Comedy (from the Greek: κωμῳδία, kōmōidía), in the contemporary meaning of the term, is any discourse or work generally intended to be humorous or to amuse by inducing laughter, especially in theatre, television, film and stand-up comedy. This sense of the term must be carefully distinguished from its academic one, namely the comic theatre, whose Western origins are found in Ancient Greece. In the Athenian democracy, the public opinion of voters was influenced by the political satire performed by the comic poets at the theaters. The theatrical genre can be simply described as a dramatic performance which pits two societies against each other in an amusing agon or conflict. Northrop Frye famously depicted these two opposing sides as a "Society of Youth" and a "Society of the Old", but this dichotomy is seldom described as an entirely satisfactory explanation. A later view characterizes the essential agon of comedy as a struggle between a relatively powerless youth and the societal conventions that pose obstacles to his hopes. In this struggle, the youth is understood to be constrained by his lack of social authority, and is left with little choice but to take recourse in ruses which engender very dramatic irony which provokes laughter.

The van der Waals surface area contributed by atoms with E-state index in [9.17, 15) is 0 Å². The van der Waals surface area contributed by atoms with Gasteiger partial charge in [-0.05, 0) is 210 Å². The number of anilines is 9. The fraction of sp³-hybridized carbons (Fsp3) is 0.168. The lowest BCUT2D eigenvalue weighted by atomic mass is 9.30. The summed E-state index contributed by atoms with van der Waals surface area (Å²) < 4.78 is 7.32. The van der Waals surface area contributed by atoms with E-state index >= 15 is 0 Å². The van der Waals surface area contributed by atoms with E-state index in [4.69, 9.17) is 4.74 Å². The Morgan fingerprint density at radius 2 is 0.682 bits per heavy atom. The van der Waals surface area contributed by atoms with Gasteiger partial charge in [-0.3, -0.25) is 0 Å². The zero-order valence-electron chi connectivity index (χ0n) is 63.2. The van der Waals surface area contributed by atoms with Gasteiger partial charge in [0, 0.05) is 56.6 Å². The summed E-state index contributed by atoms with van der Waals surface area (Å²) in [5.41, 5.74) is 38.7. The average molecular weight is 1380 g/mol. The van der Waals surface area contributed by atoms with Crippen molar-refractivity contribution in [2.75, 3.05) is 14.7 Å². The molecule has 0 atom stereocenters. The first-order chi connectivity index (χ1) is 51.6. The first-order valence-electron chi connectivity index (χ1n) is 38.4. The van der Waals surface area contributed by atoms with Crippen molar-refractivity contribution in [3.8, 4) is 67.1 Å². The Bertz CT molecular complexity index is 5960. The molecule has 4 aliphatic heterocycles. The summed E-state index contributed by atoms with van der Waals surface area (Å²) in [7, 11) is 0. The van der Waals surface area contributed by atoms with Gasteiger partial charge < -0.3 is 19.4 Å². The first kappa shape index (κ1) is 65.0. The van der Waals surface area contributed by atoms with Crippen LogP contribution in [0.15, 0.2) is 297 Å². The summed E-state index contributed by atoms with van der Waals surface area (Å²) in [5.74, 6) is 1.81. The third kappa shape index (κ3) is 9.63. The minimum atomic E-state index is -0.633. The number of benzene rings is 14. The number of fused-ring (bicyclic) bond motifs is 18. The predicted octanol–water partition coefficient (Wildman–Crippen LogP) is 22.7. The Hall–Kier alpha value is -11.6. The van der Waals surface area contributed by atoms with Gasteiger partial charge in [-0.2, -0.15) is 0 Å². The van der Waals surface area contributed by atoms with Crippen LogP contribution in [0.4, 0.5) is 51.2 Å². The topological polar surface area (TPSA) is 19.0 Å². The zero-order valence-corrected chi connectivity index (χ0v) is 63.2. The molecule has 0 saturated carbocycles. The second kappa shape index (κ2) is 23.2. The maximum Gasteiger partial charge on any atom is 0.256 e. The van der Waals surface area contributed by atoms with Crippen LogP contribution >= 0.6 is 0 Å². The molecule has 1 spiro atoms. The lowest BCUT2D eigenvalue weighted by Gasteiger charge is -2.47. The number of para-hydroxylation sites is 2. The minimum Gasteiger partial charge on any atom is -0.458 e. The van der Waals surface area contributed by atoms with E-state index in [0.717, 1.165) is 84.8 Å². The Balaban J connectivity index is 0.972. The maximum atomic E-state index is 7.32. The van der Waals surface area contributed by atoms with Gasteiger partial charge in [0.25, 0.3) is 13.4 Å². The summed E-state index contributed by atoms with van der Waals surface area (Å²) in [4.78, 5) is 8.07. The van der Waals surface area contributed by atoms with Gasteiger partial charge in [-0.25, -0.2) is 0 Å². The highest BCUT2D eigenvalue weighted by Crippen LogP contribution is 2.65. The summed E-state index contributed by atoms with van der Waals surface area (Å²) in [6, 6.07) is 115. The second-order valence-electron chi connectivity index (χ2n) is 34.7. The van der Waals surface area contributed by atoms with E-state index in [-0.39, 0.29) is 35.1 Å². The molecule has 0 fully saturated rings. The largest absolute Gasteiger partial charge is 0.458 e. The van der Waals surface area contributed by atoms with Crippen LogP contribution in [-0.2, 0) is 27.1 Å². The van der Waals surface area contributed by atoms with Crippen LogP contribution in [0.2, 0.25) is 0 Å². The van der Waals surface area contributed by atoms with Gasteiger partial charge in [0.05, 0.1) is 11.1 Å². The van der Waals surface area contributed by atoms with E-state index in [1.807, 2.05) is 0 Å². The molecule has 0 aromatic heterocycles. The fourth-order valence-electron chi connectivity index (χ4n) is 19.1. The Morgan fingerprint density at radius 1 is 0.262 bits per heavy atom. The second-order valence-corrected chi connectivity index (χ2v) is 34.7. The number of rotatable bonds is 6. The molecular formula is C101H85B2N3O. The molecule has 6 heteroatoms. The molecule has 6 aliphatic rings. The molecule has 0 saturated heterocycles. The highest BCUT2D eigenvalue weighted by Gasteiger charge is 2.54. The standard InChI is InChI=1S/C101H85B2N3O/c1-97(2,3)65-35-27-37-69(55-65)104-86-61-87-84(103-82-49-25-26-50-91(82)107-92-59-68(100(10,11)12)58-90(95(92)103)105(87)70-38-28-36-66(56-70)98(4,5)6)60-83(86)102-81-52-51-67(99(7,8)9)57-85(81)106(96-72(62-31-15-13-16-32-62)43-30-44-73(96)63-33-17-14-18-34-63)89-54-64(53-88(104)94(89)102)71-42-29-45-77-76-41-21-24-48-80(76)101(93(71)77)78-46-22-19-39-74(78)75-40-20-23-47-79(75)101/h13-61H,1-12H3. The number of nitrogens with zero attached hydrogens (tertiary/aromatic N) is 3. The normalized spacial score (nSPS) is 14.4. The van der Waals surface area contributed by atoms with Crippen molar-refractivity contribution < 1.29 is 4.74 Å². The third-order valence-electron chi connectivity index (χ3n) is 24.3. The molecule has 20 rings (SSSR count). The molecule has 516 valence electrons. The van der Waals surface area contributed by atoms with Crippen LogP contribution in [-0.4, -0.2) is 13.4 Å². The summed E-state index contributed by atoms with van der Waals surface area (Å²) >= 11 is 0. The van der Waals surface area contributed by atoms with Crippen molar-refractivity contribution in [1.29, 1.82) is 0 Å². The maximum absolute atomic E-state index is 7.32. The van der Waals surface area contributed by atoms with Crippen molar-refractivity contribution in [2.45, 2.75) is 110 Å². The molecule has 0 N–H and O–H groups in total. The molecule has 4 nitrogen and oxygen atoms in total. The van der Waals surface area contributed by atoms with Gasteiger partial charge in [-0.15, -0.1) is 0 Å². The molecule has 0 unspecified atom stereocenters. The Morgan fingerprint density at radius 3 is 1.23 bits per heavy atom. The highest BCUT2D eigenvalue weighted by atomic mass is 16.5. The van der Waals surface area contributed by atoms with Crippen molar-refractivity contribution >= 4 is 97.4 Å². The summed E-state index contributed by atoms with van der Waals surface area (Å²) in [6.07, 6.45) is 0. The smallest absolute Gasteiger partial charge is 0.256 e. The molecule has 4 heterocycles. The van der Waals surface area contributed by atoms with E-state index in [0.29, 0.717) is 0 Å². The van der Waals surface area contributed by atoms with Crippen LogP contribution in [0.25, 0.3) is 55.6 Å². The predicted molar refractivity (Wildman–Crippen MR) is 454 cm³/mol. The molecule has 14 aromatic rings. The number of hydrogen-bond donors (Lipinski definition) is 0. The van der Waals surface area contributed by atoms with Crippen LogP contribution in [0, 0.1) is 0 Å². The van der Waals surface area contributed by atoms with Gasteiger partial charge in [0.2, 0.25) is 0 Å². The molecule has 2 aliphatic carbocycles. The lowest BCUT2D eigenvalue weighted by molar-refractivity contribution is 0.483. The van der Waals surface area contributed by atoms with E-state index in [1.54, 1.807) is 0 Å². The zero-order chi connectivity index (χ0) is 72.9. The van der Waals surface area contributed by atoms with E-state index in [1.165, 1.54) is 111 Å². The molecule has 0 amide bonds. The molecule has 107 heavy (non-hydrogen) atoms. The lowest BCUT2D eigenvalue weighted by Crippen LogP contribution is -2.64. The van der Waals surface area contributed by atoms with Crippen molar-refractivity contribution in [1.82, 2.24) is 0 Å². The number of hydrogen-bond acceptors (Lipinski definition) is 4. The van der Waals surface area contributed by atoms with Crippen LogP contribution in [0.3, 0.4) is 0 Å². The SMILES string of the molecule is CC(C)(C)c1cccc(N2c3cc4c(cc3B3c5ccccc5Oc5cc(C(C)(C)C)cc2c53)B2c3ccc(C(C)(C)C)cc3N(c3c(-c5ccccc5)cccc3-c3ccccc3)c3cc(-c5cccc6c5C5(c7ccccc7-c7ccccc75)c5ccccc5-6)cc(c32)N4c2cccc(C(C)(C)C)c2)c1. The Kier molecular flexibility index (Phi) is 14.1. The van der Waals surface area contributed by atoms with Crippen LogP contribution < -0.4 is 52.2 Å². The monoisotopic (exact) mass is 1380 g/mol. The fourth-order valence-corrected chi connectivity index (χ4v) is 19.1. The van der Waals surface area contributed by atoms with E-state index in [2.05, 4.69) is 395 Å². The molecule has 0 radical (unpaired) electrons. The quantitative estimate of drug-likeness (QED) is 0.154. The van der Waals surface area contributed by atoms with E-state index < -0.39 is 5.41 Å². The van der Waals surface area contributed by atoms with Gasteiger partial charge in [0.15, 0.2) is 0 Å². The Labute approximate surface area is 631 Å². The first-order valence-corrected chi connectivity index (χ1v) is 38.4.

Satire and political satire use ironic comedy to portray persons or social institutions as ridiculous or corrupt, thus alienating their audience from the object of humor. Satire is a type of comedy. Parody subverts popular genres and forms, using certain ironic changes to critique those forms from within (though not necessarily in a condemning way). Screwball comedy derives its humor largely from bizarre, surprising (and improbable) situations or characters. Black comedy is defined by dark humor that makes light of so-called dark or evil elements in human nature. Similarly scatological humor, sexual humor, and race humor create comedy by violating social conventions or taboos in comic ways. A comedy of manners typically takes as its subject a particular part of society (usually upper class society) and uses humor to parody or satirize the behavior and mannerisms of its members. Romantic comedy is a popular genre that depicts burgeoning romance in humorous terms and focuses on the foibles of those who are falling in love.
Famous quotes containing the word comedy:
“It is comedy which typifies, where it is tragedy which individualizes; where tragedy observes the nice distinctions between man and man, comedy stresses those broad resemblances which make it difficult to tell people apart.”
—Harry Levin (b. 1912)
“The difference between tragedy and comedy is the difference between experience and intuition. In the experience we strive against every condition of our animal life: against death, against the frustration of ambition, against the instability of human love. In the intuition we trust the arduous eccentricities were born to, and see the oddness of a creature who has never got acclimatized to being created.”
—Christopher Fry (b. 1907)